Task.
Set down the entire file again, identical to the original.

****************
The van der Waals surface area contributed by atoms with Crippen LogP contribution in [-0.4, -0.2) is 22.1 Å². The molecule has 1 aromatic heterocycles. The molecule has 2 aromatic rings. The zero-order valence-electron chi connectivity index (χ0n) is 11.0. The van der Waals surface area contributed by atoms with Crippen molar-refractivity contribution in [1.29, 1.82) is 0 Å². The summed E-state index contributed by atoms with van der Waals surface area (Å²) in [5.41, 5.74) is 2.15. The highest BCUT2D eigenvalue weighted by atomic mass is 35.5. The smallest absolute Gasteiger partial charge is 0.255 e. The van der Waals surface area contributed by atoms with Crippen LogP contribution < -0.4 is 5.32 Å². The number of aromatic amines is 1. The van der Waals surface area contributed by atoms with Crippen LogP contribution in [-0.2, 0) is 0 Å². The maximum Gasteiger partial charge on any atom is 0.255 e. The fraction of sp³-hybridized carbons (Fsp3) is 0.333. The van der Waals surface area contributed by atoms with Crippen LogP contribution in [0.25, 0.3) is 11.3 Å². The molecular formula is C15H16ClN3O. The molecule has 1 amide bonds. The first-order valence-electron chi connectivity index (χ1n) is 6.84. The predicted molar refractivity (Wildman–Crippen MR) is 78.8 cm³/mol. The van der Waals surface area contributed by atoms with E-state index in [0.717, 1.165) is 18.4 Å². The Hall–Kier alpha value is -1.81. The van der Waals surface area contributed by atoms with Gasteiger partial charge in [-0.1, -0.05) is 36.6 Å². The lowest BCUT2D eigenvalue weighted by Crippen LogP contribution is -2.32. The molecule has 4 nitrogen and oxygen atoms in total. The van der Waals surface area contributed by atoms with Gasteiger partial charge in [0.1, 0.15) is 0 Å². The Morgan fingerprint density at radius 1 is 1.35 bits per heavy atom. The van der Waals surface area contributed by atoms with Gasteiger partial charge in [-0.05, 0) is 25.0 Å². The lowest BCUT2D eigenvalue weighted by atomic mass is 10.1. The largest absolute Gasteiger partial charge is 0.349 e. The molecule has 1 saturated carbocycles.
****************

The van der Waals surface area contributed by atoms with Crippen LogP contribution in [-0.4, -0.2) is 22.1 Å². The molecule has 1 aromatic heterocycles. The molecule has 2 aromatic rings. The zero-order valence-electron chi connectivity index (χ0n) is 11.0. The van der Waals surface area contributed by atoms with Crippen molar-refractivity contribution in [1.29, 1.82) is 0 Å². The summed E-state index contributed by atoms with van der Waals surface area (Å²) in [5.41, 5.74) is 2.15. The highest BCUT2D eigenvalue weighted by atomic mass is 35.5. The smallest absolute Gasteiger partial charge is 0.255 e. The van der Waals surface area contributed by atoms with Crippen LogP contribution < -0.4 is 5.32 Å². The number of aromatic amines is 1. The van der Waals surface area contributed by atoms with Crippen LogP contribution in [-0.2, 0) is 0 Å². The maximum Gasteiger partial charge on any atom is 0.255 e. The fraction of sp³-hybridized carbons (Fsp3) is 0.333. The van der Waals surface area contributed by atoms with Crippen LogP contribution in [0.25, 0.3) is 11.3 Å². The molecular formula is C15H16ClN3O. The molecule has 1 amide bonds. The first-order valence-electron chi connectivity index (χ1n) is 6.84. The predicted molar refractivity (Wildman–Crippen MR) is 78.8 cm³/mol. The van der Waals surface area contributed by atoms with E-state index in [0.717, 1.165) is 18.4 Å². The Hall–Kier alpha value is -1.81. The van der Waals surface area contributed by atoms with Gasteiger partial charge in [-0.1, -0.05) is 36.6 Å². The lowest BCUT2D eigenvalue weighted by Crippen LogP contribution is -2.32. The molecule has 4 nitrogen and oxygen atoms in total. The van der Waals surface area contributed by atoms with Gasteiger partial charge in [0.1, 0.15) is 0 Å². The Morgan fingerprint density at radius 1 is 1.35 bits per heavy atom. The van der Waals surface area contributed by atoms with Gasteiger partial charge in [-0.05, 0) is 25.0 Å². The lowest BCUT2D eigenvalue weighted by atomic mass is 10.1. The largest absolute Gasteiger partial charge is 0.349 e. The molecule has 1 saturated carbocycles.